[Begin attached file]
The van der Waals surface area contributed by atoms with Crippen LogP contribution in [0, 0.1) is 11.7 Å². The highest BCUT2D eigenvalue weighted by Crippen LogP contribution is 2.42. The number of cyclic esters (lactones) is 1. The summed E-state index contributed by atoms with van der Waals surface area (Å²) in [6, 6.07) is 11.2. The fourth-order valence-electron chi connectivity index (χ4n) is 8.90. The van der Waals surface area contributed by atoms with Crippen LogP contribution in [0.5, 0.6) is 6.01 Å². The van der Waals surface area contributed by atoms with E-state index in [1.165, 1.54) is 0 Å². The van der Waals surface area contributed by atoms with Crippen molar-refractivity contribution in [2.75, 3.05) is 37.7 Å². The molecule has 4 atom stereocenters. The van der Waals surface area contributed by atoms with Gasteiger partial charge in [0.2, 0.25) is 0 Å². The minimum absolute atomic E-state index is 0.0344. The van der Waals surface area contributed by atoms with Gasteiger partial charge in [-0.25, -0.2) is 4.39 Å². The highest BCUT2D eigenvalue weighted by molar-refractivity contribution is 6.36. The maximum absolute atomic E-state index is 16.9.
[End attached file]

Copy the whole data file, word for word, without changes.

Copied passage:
The van der Waals surface area contributed by atoms with Crippen LogP contribution in [0, 0.1) is 11.7 Å². The highest BCUT2D eigenvalue weighted by Crippen LogP contribution is 2.42. The number of cyclic esters (lactones) is 1. The summed E-state index contributed by atoms with van der Waals surface area (Å²) in [6, 6.07) is 11.2. The fourth-order valence-electron chi connectivity index (χ4n) is 8.90. The van der Waals surface area contributed by atoms with Crippen LogP contribution in [0.5, 0.6) is 6.01 Å². The van der Waals surface area contributed by atoms with E-state index in [1.165, 1.54) is 0 Å². The van der Waals surface area contributed by atoms with Crippen molar-refractivity contribution in [2.75, 3.05) is 37.7 Å². The molecule has 4 atom stereocenters. The van der Waals surface area contributed by atoms with Gasteiger partial charge in [0.2, 0.25) is 0 Å². The minimum absolute atomic E-state index is 0.0344. The van der Waals surface area contributed by atoms with Gasteiger partial charge in [-0.25, -0.2) is 4.39 Å². The highest BCUT2D eigenvalue weighted by molar-refractivity contribution is 6.36. The maximum absolute atomic E-state index is 16.9.